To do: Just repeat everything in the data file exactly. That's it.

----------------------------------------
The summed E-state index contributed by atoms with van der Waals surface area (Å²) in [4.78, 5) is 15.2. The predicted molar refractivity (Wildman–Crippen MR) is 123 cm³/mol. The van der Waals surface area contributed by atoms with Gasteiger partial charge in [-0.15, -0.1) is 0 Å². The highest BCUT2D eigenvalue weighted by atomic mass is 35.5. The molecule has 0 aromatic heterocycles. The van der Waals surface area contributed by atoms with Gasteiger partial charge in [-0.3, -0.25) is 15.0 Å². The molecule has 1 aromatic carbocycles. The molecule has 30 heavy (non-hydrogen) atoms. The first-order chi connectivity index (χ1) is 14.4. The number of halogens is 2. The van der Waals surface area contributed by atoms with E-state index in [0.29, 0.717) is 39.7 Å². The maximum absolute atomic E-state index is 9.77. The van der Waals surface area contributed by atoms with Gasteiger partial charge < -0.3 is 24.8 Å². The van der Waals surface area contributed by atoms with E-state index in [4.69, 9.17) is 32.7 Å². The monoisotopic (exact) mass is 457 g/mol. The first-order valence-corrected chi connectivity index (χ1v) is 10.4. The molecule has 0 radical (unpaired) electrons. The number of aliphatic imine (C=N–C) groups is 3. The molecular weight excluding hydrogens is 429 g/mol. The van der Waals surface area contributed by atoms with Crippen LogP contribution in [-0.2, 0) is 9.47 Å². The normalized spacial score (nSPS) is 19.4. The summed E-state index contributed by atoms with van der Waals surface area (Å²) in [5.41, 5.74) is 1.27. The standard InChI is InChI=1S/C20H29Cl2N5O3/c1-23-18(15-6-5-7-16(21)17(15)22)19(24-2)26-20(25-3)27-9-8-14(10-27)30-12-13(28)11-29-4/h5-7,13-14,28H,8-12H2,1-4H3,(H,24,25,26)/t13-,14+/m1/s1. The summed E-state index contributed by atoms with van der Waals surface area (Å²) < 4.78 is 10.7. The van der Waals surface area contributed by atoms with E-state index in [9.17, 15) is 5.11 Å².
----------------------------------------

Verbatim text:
The summed E-state index contributed by atoms with van der Waals surface area (Å²) in [4.78, 5) is 15.2. The predicted molar refractivity (Wildman–Crippen MR) is 123 cm³/mol. The van der Waals surface area contributed by atoms with Gasteiger partial charge in [-0.15, -0.1) is 0 Å². The highest BCUT2D eigenvalue weighted by atomic mass is 35.5. The molecule has 0 aromatic heterocycles. The van der Waals surface area contributed by atoms with Gasteiger partial charge in [-0.3, -0.25) is 15.0 Å². The molecule has 1 aromatic carbocycles. The molecule has 30 heavy (non-hydrogen) atoms. The first-order chi connectivity index (χ1) is 14.4. The number of halogens is 2. The van der Waals surface area contributed by atoms with E-state index in [0.29, 0.717) is 39.7 Å². The maximum absolute atomic E-state index is 9.77. The van der Waals surface area contributed by atoms with Gasteiger partial charge < -0.3 is 24.8 Å². The van der Waals surface area contributed by atoms with E-state index in [4.69, 9.17) is 32.7 Å². The monoisotopic (exact) mass is 457 g/mol. The first-order valence-corrected chi connectivity index (χ1v) is 10.4. The molecule has 0 radical (unpaired) electrons. The number of aliphatic imine (C=N–C) groups is 3. The molecular weight excluding hydrogens is 429 g/mol. The van der Waals surface area contributed by atoms with Crippen LogP contribution in [-0.2, 0) is 9.47 Å². The normalized spacial score (nSPS) is 19.4. The summed E-state index contributed by atoms with van der Waals surface area (Å²) in [5.41, 5.74) is 1.27. The standard InChI is InChI=1S/C20H29Cl2N5O3/c1-23-18(15-6-5-7-16(21)17(15)22)19(24-2)26-20(25-3)27-9-8-14(10-27)30-12-13(28)11-29-4/h5-7,13-14,28H,8-12H2,1-4H3,(H,24,25,26)/t13-,14+/m1/s1. The summed E-state index contributed by atoms with van der Waals surface area (Å²) < 4.78 is 10.7. The van der Waals surface area contributed by atoms with E-state index in [9.17, 15) is 5.11 Å².